Hungary mourns the deaths of water polo greats Gyorgy Karpati and Tibor Benedek
Three-time Olympic water polo champion Gyorgy Karpati passed away at age 84, the Association of Immortal Hungarian Athletes announced on Wednesday (17 June).
Karpati was a water polo trailblazer having won three gold medals at Helsinki 1952, Melbourne 1956 and Tokyo 1964, all of which contributed to Hungary's record tally of nine golds medals in the Olympic Games.
He also won bronze at the Rome 1960 Games but Karpati is best known for being part of the Hungarian team that crushed the Soviet Union team at the Melbourne 1956 Games, which happened during the political upheaval between the two countries.
The semi-final match was coined as the "Blood water match" after Hungarian player Ervin Zador emerged with blood pouring under his eye. Amidst this rough play, the young Karpati scored a goal against the Soviets, with the Hungarian team ending the match at 4-0. Hungary went on to beat Yugoslavia 2-1 in the final.
Looking back at that famous match, Karpati told AP in 2002: "Now I have to admit that I’m convinced even the referee was pulling for us. We were from a small country battling the huge Soviet Goliath.”
In 2006, Karpati reaffirmed this again with the Chicago Tribune, "We shared a feeling that if we could beat the Russians, it would be a kind of payback, a psychological victory for Hungary."
Karpati was the last surviving member of that 12-member Hungarian squad.
Karpati was born in Budapest in 1935 and was a national swimming champion before switching to water polo at age 15. He was just 17 when he won gold at the 1952 Games.
His last Olympic appearance was at Tokyo 1964 where he played six matches helping his country earn its fifth gold medal in water polo.
After his retirement in 1964, Karpati earned his law degree but water polo still worked as a coach in Hungary and Australia. He was a staff member of the Hungarian team that went on to earn another gold victory at the Montreal 1976 Games.
With Hungary being a powerhouse in waterpolo, the death of Karpati, a legend in the sport, has been hugely felt across the country.
“The Pelé of waterpolo has left us,” Hungarian Prime Minister Viktor Orban said on his Facebook page.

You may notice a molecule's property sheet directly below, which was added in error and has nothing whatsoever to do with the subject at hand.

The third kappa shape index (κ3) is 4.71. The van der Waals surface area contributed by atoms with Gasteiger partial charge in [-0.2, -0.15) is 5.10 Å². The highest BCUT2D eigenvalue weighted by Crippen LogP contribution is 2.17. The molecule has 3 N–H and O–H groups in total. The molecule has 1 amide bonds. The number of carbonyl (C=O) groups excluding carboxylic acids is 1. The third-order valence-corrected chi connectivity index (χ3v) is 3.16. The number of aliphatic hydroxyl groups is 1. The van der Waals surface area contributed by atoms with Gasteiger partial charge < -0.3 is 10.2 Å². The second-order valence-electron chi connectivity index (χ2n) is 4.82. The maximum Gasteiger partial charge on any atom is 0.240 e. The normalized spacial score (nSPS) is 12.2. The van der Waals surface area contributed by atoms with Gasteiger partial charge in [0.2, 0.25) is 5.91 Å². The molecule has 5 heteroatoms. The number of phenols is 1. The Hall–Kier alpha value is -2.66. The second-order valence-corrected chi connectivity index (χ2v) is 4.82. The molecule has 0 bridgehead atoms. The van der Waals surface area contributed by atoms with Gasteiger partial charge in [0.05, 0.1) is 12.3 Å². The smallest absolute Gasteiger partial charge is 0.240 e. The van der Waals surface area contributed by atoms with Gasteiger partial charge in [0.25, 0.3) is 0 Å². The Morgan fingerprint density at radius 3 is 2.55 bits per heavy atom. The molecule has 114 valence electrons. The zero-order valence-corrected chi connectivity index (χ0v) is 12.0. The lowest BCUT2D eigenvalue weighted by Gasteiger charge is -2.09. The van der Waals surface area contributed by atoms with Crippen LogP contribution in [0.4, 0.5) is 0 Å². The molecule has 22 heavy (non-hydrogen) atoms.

Tibor Benedek, who passed away on Thursday at age 47, had been diagnosed with pancreatic cancer and stepped down from his role as coach of Budapest club UVSE in May of this year citing personal reasons.
The Hungarian legend was considered to be one of the greatest water polo players of all time, having won three straight Olympic gold medals at Sydney 2000, Athens 2004 and Beijing 2008.
After a hugely successful playing career that also included World Championship and European Championships golds, Benedek became head coach of the Hungary national team in 2013, leading them to a World Championship title in his first year in charge.
Benedek was the second highest scorer in Olympic history, with 65 goals. He was also the joint top scorer at the Barcelona 1992 games with 22 goals, and top scorer at the 1996 Atlanta Olympics, with 19 goals. In total he competed in five Olympic Games - one of only nine water polo players in history to have done so.
The Hungarian Water Polo Federation announced Tibor Benedek's death with a post on its website, saying: "For his family, team mates, water polo society and fans he has left behind an incomprehensible void that cannot be filled."
FINA also payed tribute to the water polo great, calling him: "A role model for many for his work ethics, dedication and clear view on the game – Tibor Benedek will be badly missed by not only the Magyars but the entire world of water polo."